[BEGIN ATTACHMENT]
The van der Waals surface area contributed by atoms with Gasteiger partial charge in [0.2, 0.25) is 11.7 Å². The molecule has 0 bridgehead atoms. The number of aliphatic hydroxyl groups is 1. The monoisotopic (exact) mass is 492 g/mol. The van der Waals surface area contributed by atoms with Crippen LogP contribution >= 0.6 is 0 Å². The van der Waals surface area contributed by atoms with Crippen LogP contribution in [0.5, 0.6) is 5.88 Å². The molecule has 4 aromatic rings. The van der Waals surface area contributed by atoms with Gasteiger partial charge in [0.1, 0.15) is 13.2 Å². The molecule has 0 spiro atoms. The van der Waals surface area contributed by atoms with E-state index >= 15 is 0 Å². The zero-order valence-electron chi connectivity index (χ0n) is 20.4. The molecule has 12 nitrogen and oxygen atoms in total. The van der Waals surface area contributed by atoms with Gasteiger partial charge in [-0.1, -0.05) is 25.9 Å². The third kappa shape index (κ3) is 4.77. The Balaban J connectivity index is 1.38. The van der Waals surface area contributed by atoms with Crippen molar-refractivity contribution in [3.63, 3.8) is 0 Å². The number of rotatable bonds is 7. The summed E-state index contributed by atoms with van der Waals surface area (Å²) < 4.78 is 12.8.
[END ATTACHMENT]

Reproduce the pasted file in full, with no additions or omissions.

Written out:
The van der Waals surface area contributed by atoms with Gasteiger partial charge in [0.2, 0.25) is 11.7 Å². The molecule has 0 bridgehead atoms. The number of aliphatic hydroxyl groups is 1. The monoisotopic (exact) mass is 492 g/mol. The van der Waals surface area contributed by atoms with Crippen LogP contribution >= 0.6 is 0 Å². The van der Waals surface area contributed by atoms with Crippen LogP contribution in [0.5, 0.6) is 5.88 Å². The molecule has 4 aromatic rings. The van der Waals surface area contributed by atoms with Gasteiger partial charge in [0.1, 0.15) is 13.2 Å². The molecule has 0 spiro atoms. The van der Waals surface area contributed by atoms with E-state index >= 15 is 0 Å². The zero-order valence-electron chi connectivity index (χ0n) is 20.4. The molecule has 12 nitrogen and oxygen atoms in total. The van der Waals surface area contributed by atoms with Gasteiger partial charge in [-0.1, -0.05) is 25.9 Å². The third kappa shape index (κ3) is 4.77. The Balaban J connectivity index is 1.38. The van der Waals surface area contributed by atoms with Crippen molar-refractivity contribution in [3.63, 3.8) is 0 Å². The number of rotatable bonds is 7. The summed E-state index contributed by atoms with van der Waals surface area (Å²) < 4.78 is 12.8.